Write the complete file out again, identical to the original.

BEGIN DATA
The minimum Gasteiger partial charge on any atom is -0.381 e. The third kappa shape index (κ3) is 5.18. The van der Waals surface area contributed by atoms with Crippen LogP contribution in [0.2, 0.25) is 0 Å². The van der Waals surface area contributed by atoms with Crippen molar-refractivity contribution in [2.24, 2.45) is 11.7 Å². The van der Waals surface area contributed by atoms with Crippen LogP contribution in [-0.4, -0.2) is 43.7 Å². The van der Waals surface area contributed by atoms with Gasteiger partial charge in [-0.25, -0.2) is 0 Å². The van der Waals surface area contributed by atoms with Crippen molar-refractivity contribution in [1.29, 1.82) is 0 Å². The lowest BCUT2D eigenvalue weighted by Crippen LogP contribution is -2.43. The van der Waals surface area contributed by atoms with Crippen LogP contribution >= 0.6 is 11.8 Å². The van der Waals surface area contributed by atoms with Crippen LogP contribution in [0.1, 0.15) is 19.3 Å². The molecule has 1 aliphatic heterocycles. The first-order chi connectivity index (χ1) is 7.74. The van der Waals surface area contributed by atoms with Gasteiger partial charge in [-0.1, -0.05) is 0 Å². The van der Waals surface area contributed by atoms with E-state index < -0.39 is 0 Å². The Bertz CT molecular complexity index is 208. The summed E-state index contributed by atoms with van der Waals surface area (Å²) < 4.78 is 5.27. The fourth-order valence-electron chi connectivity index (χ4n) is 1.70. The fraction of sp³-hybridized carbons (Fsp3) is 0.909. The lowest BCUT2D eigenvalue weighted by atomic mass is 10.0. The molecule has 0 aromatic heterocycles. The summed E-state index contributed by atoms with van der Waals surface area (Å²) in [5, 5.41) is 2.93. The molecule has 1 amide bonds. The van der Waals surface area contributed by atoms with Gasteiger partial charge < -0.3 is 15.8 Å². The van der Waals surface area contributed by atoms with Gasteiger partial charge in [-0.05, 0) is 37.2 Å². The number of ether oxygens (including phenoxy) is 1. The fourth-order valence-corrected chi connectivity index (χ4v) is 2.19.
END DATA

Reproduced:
The minimum Gasteiger partial charge on any atom is -0.381 e. The third kappa shape index (κ3) is 5.18. The van der Waals surface area contributed by atoms with Crippen LogP contribution in [0.2, 0.25) is 0 Å². The van der Waals surface area contributed by atoms with Crippen molar-refractivity contribution in [2.24, 2.45) is 11.7 Å². The van der Waals surface area contributed by atoms with Crippen LogP contribution in [-0.4, -0.2) is 43.7 Å². The van der Waals surface area contributed by atoms with Gasteiger partial charge in [-0.25, -0.2) is 0 Å². The van der Waals surface area contributed by atoms with Crippen molar-refractivity contribution in [1.29, 1.82) is 0 Å². The lowest BCUT2D eigenvalue weighted by Crippen LogP contribution is -2.43. The van der Waals surface area contributed by atoms with Crippen LogP contribution >= 0.6 is 11.8 Å². The van der Waals surface area contributed by atoms with Crippen LogP contribution in [0.1, 0.15) is 19.3 Å². The molecule has 1 aliphatic heterocycles. The first-order chi connectivity index (χ1) is 7.74. The van der Waals surface area contributed by atoms with Gasteiger partial charge in [-0.1, -0.05) is 0 Å². The van der Waals surface area contributed by atoms with E-state index < -0.39 is 0 Å². The Bertz CT molecular complexity index is 208. The summed E-state index contributed by atoms with van der Waals surface area (Å²) < 4.78 is 5.27. The fourth-order valence-electron chi connectivity index (χ4n) is 1.70. The fraction of sp³-hybridized carbons (Fsp3) is 0.909. The lowest BCUT2D eigenvalue weighted by atomic mass is 10.0. The molecule has 0 aromatic heterocycles. The summed E-state index contributed by atoms with van der Waals surface area (Å²) in [5, 5.41) is 2.93. The molecule has 1 amide bonds. The van der Waals surface area contributed by atoms with Gasteiger partial charge < -0.3 is 15.8 Å². The van der Waals surface area contributed by atoms with Gasteiger partial charge in [-0.05, 0) is 37.2 Å². The number of ether oxygens (including phenoxy) is 1. The fourth-order valence-corrected chi connectivity index (χ4v) is 2.19.